Tuesday, 6 March 2012

Transcription: Tower of Babel Sources - Continued

I didn't realise how much reading and research I would be digging myself into when I first started this. Lots of writing ahead.

One of the significant parts of the project that's been stressing on me is how correct or well I would get the historical accuracy of the tower's description to model from.
Because there are numerous accounts describing the tower, there is a lot a lot of reading that needs to be analysed before I can have a crystal clear picture of how the tower looks like. Unfortunately, the process of going through each books relating to the Tower of Babel was depressing- all signs pointed to its biblical reference, or proved unreliable or too brief descriptions and were therefore unhelpful.

I finally found a detailed and somewhat reliable description of the tower published in "Encyclopedia of Religion & Ethics (1908) by James Hastings"

The source is somewhat interesting as it contains some project-breathing information in relation to the approximate measurements of each towers platforms, the insides of the tower, and the two courtyards surrounding the tower. This particular source was also cross-referencing other persons I analysed that also gave an account on the description the tower, specifically Herodotus, a 5th Century Greek Historian, and George Smith (1840-1876), a well-known pioneering English Assyriologist. Before Hasting's Encyclopedia of Religion, the previous books irritatingly had simple passages and specific short quotes from the aforementioned people as well as conflicting information.

Like an essay, I've analysed, quoted and explained the parts that are relevant along with diagrams to interpret each section. The information containing the tower's description is split onto two pages, 690-691, the bibliography is at the bottom of the post.

The Courtyards and Gates

"The late G. Smith was once fortunate enough to have in his hands a Babylonian tablet in which the building was described, and this is probably the most trustworthy account of it in existence. Adopting his estimate of the metric system used, the 'grand court' of the temple measured 1156 ft by 900 ft. and the next, 'the court of Istar and Zagaga' 1056 ft by 450 ft, with six gates admitting to the temples." (pg690, Hastings)

"Herodoctus describes it as a massive tower 200 yards square at the base, within an enclosure 400 yards each way, and provided with gates of bronze. The stages, or towers as Herodoctus calls them, amounted to eight in number, and, like the temple-tower found by the French explorers at Khorsabad, were provided with an enclined pathway on all four sides of each, enabling the visitor to reach the top."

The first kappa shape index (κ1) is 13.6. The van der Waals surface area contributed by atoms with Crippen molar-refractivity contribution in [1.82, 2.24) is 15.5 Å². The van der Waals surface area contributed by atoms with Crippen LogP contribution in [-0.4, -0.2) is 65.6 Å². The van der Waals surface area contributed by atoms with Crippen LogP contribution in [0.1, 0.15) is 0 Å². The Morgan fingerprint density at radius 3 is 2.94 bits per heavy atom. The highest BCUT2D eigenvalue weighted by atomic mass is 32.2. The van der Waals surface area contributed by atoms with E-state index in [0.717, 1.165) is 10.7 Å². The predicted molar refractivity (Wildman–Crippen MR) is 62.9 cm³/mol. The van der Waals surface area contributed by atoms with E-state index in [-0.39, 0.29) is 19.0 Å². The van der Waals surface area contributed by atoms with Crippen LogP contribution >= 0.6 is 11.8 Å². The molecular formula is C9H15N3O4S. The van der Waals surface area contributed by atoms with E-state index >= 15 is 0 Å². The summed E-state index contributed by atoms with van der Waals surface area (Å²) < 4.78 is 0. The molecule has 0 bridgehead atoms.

The first courtyard, entitled the 'Grand Court', measured 1156 feet by 900 feet. It's probably worth mentioning that Herodoctus' description of the tower was 200 yards square, approximately 600 feet. This description is smaller then George Smith's description. I'll choose to use George Smith's measurements for this particular section.
The measurements for 'The Court of Ishtar and Zagaga' were 1056 feet by 450 feet and had pathways into the six temples.
Each gate will be bronzed and the inclined pathway to the top part of the tower will also be added.

The Kigalla

"Described as a space or platform, apparently walled, called, in Sumero-Akkadian, kigalla or zur, and in Semitic Babylonian kigallu or birutu- words apparently meaning an enclosed and levelled space. it was described as square, 2ku each way (1213 ft 6 in - each way, furnished with bronze gates). In accordance with Babylon custom, the angles indicated the cardinal points, and each side had an entrance."
"Inside the enclosure, and at the time the tablet was written, stood some kind of erection 200ft square, connected with the tower, and having round its base the chapels or temples of the various gods, on all four sides, and facing the Cardinal points."

This section was hard to understand from the text initially, but after my talk with Phil, it was made much clearer. The Kigalla (which i'll refer as from now on), measures 1213 feet 6 inches on each side and is where the Tower of Babel is situated. The 200ft erection inside the enclosure that connects to the tower has a vague description, so I will either neglect that detail due to lack of information or look more into Babylonian statues as well as their gods, and base it around those sources.

The Kigalla - North, East, South and West Sides

"On the East side was a building 70 or 80 cubits long and 40 broad, containing sixteen shrines, the chief ones being dedicated to Nebo and Tasmet, his consort. On the North were temples to Ea or Aa and Nusku, and on the S a single temple dedicated to Anu and Bel."